June Daugherty, a longtime college women’s basketball coach in the Pacific Northwest who spent 22 years of her career directing the programs at Washington and Washington State, died Monday at the age of 64, The Spokesman-Review learned Wednesday.
Daugherty, who suffered from heart complications throughout her coaching career, was living at her home in Boise at the time of her death .
For the better part of three decades, Daugherty was a women’s basketball fixture in the Northwest, spending time as a head coach at Boise State (1989-96), Washington (1996-2007) and WSU (2007-18).
Daugherty amassed a career win/loss record of 443-441 and went to the NCAA Tournament eight times.
During Daugherty’s 11th and final season with the Cougars, she took a medical leave of absence in January and never returned to the team’s bench.
Not long after the school announced Daugherty wouldn’t return for the 2018-19 basketball season, WSU Athletic Director Pat Chun clarified his weekly radio show, “Cougs in 60,” that the coach’s departure was related to performance and not a response to her ongoing health complications.
While Daugherty was on sabbatical, her husband Mike, WSU’s longtime associate head coach, took over interim coaching duties. Mike Daugherty was also the associate head coach at UW and Boise State during his wife’s coaching tenure at both schools.
In a Facebook post on Wednesday, Mike Daugherty labeled his wife as the “GOAT,” an acronym used to describe the “greatest of all time” and said “the world is a lesser place starting on Tuesday.”
“She was the GOAT because of the way she treated everyone,” Mike Daugherty wrote. “Those who knew her know how special and spectacular she was. She was the greatest mother, lover and friend. She cared for her family, my mother, her friends, my family, her players, and all who came into contact with her no matter how they treated her. She had zero intolerance except for those who were hateful and intolerant.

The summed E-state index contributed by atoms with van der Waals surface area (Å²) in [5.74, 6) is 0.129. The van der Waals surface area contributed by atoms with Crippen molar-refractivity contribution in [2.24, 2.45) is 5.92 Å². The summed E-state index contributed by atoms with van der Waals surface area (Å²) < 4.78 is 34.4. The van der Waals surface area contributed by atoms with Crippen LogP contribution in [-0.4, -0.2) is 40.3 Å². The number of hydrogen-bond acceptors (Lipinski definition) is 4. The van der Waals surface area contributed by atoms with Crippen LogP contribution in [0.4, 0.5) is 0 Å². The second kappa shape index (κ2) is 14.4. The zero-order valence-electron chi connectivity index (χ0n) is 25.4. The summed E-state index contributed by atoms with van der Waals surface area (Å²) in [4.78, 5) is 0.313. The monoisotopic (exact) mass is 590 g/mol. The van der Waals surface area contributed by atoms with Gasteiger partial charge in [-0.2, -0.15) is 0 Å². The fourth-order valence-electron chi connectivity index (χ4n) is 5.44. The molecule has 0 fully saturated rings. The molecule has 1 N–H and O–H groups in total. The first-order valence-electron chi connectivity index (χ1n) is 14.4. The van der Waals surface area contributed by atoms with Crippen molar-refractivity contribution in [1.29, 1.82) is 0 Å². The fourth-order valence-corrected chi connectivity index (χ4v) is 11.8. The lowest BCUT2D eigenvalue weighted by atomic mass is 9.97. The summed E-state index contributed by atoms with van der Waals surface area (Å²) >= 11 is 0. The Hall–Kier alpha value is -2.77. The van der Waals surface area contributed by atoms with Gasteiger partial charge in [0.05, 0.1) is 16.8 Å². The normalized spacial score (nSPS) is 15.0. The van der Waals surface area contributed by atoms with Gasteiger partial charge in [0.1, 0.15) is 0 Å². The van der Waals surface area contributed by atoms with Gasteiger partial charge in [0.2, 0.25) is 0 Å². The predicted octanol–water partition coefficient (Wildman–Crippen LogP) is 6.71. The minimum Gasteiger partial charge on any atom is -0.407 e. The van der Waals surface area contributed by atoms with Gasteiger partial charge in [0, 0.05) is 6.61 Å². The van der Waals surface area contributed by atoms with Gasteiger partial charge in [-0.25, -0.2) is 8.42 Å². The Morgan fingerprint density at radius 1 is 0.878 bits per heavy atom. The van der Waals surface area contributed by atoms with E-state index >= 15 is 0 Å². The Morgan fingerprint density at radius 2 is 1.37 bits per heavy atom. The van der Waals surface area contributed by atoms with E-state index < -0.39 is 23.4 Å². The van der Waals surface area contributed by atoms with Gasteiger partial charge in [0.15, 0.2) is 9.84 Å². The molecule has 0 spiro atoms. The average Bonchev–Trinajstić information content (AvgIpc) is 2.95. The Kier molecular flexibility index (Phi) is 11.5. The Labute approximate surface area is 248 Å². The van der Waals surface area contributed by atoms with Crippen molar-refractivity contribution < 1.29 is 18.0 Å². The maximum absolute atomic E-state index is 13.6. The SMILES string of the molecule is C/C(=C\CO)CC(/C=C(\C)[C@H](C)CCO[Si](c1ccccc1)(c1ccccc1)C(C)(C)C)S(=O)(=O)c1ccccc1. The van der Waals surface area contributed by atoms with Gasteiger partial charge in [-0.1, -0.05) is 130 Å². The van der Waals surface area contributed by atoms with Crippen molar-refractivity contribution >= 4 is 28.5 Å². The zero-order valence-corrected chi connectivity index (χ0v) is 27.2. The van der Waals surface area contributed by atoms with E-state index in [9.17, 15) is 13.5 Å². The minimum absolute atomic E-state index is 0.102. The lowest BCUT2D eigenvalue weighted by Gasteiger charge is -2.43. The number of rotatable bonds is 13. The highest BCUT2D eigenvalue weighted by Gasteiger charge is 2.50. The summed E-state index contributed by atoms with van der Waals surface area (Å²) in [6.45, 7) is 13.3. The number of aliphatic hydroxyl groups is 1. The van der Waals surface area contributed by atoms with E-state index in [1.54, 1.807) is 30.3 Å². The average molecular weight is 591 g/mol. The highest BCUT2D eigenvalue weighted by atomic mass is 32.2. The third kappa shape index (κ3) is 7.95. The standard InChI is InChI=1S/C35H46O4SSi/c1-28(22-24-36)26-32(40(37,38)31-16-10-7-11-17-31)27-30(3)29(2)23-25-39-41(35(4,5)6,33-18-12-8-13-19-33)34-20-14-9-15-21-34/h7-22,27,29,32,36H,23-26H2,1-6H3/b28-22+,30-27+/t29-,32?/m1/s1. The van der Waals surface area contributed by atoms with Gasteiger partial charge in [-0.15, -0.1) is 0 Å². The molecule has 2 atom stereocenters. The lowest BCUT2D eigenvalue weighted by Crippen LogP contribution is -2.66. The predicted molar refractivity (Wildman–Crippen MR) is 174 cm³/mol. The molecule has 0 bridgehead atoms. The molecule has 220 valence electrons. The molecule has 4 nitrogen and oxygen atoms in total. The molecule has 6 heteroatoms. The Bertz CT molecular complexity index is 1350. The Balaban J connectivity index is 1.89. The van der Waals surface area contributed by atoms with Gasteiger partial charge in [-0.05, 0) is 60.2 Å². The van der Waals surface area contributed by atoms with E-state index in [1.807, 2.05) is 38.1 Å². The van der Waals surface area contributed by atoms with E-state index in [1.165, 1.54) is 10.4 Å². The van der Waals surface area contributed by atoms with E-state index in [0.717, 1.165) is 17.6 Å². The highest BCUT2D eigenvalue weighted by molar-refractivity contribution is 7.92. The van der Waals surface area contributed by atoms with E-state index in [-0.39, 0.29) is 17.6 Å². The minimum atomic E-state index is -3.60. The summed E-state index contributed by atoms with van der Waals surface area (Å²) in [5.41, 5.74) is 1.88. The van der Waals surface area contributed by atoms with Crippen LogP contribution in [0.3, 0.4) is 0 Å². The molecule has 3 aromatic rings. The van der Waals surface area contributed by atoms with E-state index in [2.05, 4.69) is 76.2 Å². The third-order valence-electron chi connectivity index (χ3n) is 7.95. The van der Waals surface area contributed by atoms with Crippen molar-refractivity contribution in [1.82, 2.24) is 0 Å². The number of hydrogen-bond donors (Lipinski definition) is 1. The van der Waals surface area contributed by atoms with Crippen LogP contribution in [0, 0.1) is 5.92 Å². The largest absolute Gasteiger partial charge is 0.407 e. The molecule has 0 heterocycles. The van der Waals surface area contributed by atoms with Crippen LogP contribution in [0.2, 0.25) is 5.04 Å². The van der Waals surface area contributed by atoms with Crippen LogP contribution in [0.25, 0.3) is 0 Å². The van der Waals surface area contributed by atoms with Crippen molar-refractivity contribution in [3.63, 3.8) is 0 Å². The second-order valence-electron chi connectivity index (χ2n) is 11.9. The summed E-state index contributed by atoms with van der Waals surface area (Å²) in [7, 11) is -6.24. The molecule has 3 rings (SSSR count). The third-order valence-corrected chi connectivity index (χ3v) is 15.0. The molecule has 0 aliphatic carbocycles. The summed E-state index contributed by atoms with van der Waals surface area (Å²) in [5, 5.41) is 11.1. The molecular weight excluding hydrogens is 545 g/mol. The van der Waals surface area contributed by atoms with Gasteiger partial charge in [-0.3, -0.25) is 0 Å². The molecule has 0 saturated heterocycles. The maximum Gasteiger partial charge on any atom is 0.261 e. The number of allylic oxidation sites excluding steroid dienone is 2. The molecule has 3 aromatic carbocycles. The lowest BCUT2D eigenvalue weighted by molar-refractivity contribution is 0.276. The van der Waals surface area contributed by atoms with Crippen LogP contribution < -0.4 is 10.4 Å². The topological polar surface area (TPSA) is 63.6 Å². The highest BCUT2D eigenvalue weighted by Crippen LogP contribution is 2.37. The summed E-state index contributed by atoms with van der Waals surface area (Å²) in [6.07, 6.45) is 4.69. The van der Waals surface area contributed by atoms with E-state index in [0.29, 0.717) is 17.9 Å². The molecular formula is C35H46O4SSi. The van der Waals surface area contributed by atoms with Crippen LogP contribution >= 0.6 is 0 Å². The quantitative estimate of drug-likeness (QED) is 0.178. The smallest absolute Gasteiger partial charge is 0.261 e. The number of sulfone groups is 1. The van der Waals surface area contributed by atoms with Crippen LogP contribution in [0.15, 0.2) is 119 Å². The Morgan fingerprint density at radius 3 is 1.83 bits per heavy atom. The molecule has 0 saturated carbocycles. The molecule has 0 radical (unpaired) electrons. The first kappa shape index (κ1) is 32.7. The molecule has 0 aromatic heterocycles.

“I would like to thank all of you who have been in contact with me for your kind words and support. The world is a different place for me now. If you know Doc and Breanne, please reach out to them. They are great caring people like their mother and this is a especially difficult time for them. I think it helps for them to know how many people their mother touched over the years. Love you all, Mike.”
In a letter printed in The Spokesman-Review following her retirement, Daugherty wrote “my health is improving and I am getting stronger every day. I thank you for the prayers, well-wishes and kindness that so many of you have taken the time to send my way.”
In Daugherty’s 11 years at WSU, the Cougars went 130-217 overall and 56-141 in Pac-12/10 Conference play.
Although Dougherty never brought WSU back to the NCAA Tournament, she ended a run of 17 consecutive losing seasons by going 17-17 in 2013-14 and had her first winning season one year later, going 17-15.
The Cougars went to the postseason three times under Daugherty, advancing as far as the semifinal round of the WNIT in 2016-17 with players such as Borislava Hristova and Chanelle Molina.
Daugherty’s tenure at WSU came after a successful 11-year stint on the other side of the state, where she compiled a record of 191-139 with the Huskies and went 113-85 in Pac-12/10 play, earning nine postseason berths with seven trips to the NCAA Tournament and one Elite Eight appearance in 2000-01.
Between Daugherty’s stints at UW and WSU, she collapsed after suffering a heart attack, according to KIRO-TV, and a spokesperson from Providence Everett Medical Center confirmed to the Associated Press she was in critical condition.
Daugherty earned her first head coaching job in 1989 at BSU, leading the Broncos to five winning seasons, an overall record of 122-75 and one appearance in the NCAA Tournament, at the end the 1993-94 season. The Columbus, Ohio, native was an assistant coach at Kent State (1983-85) and Stanford (1985-89) after her playing career at Ohio State finished in 1978.
Daugherty is survived by her husband, Mike, her two children, Doc and Breanne, along with her parents.
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